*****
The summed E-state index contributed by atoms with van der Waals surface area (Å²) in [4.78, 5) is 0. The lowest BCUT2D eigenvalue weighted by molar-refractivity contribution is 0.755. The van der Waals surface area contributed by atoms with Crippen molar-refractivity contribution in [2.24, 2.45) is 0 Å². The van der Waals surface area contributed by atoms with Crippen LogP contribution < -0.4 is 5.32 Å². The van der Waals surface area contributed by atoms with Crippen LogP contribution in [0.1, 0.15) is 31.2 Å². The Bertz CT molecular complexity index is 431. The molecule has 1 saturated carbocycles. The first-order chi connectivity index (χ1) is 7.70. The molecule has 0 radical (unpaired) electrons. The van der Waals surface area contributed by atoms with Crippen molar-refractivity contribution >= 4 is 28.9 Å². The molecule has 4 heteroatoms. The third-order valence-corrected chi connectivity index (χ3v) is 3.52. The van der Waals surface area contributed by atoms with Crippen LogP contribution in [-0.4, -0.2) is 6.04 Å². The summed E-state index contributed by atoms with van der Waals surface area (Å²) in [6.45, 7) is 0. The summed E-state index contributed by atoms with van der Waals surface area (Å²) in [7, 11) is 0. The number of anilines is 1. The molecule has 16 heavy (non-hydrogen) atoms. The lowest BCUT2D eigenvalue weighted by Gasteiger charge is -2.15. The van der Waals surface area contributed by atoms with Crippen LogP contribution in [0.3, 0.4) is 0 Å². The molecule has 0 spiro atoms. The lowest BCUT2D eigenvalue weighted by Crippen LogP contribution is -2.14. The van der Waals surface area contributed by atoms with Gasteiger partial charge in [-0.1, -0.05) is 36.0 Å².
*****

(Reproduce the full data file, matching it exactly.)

The summed E-state index contributed by atoms with van der Waals surface area (Å²) in [4.78, 5) is 0. The lowest BCUT2D eigenvalue weighted by molar-refractivity contribution is 0.755. The van der Waals surface area contributed by atoms with Crippen molar-refractivity contribution in [2.24, 2.45) is 0 Å². The van der Waals surface area contributed by atoms with Crippen LogP contribution < -0.4 is 5.32 Å². The van der Waals surface area contributed by atoms with Crippen LogP contribution in [0.1, 0.15) is 31.2 Å². The Bertz CT molecular complexity index is 431. The molecule has 1 saturated carbocycles. The first-order chi connectivity index (χ1) is 7.70. The molecule has 0 radical (unpaired) electrons. The van der Waals surface area contributed by atoms with Crippen molar-refractivity contribution >= 4 is 28.9 Å². The molecule has 4 heteroatoms. The third-order valence-corrected chi connectivity index (χ3v) is 3.52. The van der Waals surface area contributed by atoms with Crippen LogP contribution in [-0.4, -0.2) is 6.04 Å². The summed E-state index contributed by atoms with van der Waals surface area (Å²) in [6.45, 7) is 0. The summed E-state index contributed by atoms with van der Waals surface area (Å²) in [7, 11) is 0. The number of anilines is 1. The molecule has 16 heavy (non-hydrogen) atoms. The lowest BCUT2D eigenvalue weighted by Gasteiger charge is -2.15. The van der Waals surface area contributed by atoms with Crippen LogP contribution in [0.3, 0.4) is 0 Å². The molecule has 0 spiro atoms. The lowest BCUT2D eigenvalue weighted by Crippen LogP contribution is -2.14. The van der Waals surface area contributed by atoms with Gasteiger partial charge in [-0.1, -0.05) is 36.0 Å².